Posted in 1:1 devices, Apple, Apple devices, Apple Distinguished Educator, Apple Teacher, edtech, educational organizations, Garage Band, iMovie, iPads, Keynote, learning communities, Pages, PLC, professional development, Professional Learning Community, teaching

An Apple… for the Apple Teacher

I’m so proud to share that I recently (since the New Year) became an Apple Teacher. This is one of a few professional goals I set for myself in 2019. I’m now so much more versed in the suite of Apple products I’ve been using for years. I also have so many more ideas for how to engage students by using Keynote, Pages, Garage Band, etc! I’m really looking forward to seeing my students’ demonstration of learning in a sophisticated, and technology-savvy way.

Since I earned this recognition, I’ve now focused my energies on continuing to hone my skills and seek an Apple Distinguished Educator designation. A dear colleague of mine from the PBS Digital Innovator cohort, Don Goble, is an “ADE” and has been encouraging me to apply for years. Luckily, the planets aligned in such a way for this busy, single mom to actually muster a focused, determined application and video.

Using my iPhone, iPad, MacBook Air, and desktop mini Mac, my video came together quickly and easily. I was so surprised at how easily I could weave my photos and videos with Keynote and Garage Band. I also employed my indispensable design partner, my sister Kacey, who brought so much knowledge and nuance to fitting all the required video elements in under two minutes flat.

So, now is a waiting game. In the meantime, I’ve watched several submissions on YouTube that earned ADE status. Needless to say, they are phenomenal! At the risk of being vulnerable, I have to say that some are actually intimidating. There are so many great videos – though I do need to be reminded that many of them are from “tech integrators/educators.” I hope they will consider my background in literacy and STEAM as a great compliment to the tech gurus in their midst.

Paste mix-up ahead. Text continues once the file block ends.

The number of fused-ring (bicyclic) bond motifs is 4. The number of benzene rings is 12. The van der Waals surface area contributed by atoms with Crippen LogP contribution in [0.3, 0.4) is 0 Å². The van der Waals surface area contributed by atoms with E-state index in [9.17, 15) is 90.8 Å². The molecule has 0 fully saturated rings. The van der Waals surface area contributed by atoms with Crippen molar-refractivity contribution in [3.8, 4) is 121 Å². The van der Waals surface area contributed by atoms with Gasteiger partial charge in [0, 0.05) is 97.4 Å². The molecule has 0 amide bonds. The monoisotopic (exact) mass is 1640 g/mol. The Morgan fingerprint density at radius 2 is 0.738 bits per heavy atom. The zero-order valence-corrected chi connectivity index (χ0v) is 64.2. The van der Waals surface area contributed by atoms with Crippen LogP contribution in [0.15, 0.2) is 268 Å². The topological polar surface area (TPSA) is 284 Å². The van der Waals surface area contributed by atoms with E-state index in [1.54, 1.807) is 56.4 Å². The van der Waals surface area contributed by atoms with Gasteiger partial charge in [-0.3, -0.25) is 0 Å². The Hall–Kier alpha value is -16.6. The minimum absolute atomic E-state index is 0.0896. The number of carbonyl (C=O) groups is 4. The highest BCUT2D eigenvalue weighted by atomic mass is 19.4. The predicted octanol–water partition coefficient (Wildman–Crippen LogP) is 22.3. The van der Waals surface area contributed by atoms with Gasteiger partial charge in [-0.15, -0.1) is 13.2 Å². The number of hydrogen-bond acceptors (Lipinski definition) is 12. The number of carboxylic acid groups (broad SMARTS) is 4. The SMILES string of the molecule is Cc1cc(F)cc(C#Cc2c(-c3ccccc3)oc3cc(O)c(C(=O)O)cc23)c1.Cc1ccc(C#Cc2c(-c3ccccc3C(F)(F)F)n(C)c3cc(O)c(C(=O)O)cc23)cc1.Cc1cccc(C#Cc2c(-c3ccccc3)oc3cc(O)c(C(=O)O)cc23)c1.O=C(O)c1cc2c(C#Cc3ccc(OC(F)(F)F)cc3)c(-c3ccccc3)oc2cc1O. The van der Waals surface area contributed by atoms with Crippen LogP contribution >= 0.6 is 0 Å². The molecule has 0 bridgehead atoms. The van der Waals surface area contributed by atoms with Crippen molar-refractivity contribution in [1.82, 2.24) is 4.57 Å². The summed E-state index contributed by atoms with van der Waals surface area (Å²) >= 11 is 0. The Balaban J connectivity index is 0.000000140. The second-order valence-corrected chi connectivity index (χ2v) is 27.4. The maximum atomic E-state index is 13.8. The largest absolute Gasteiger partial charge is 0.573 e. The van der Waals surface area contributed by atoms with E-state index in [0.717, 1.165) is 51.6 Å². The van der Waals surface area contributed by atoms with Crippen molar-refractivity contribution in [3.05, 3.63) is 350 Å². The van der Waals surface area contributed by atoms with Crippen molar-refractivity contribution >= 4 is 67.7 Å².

Though the criteria mentioned that the video could be as simple or complex as the applicant wished, I wanted my narrative to be clear and concise. I wanted it to reflect my passion for educating and being involved beyond the classroom. I hope that my video reads sincerity and duende.

If you are on the ADE selection committee, and are reading this, please know that this single mother and hard-working educator would do nothing but her utmost to represent the quality and integrity associated with the Apple name. In the meantime, I am going to enjoy expanding my professional learning community (PLC) by interacting with the @AppleEDU crew and #AppleTeacher community online. I will be wearing the Apple Teacher badge with pride and accomplishment, and looking positively toward what might be ahead for me…

Posted in 1:1 devices, backtoschool, balance, behavior, blog, classroom management, Common Core, connection, edtech, engagement, inspiration, iPads, literacy, motivation, reading, students, teaching

Ch-Ch-Changes

So I’ve made a shift. From intermediate to primary education. I stepped into a great first grade team with three incredible teachers. Two have varying levels of special education “consultant teacher” rooms, the other is an ENL/ELL room. My room is general education, first grade. However, the vast majority (13 out of 18 students) are reading at a Fountas & Pinnell/Guided Reading Level “B.” Since my background and passion is literacy, I take this as a formidable, personal challenge. 

If I was continuing in third grade this year, the wheels would have been in motion a lot more reflexively. However, I had to “dust off my first grade mojo” and jump back to primary with both feet. 

Noto Bene: There were a lot of changes district-wide with how classrooms were structured, and many veteran teachers found themselves placed in entirely new grade levels they have never taught in before. I was originally supposed to change buildings AND grade levels, but in the end I was able to shift from the intermediate hallways of my building to the primary building. I’m not going to lie, it was a bit of a scramble to unpack with the amount of changes to my ultimate placement this year, but every day I feel a bit more settled in.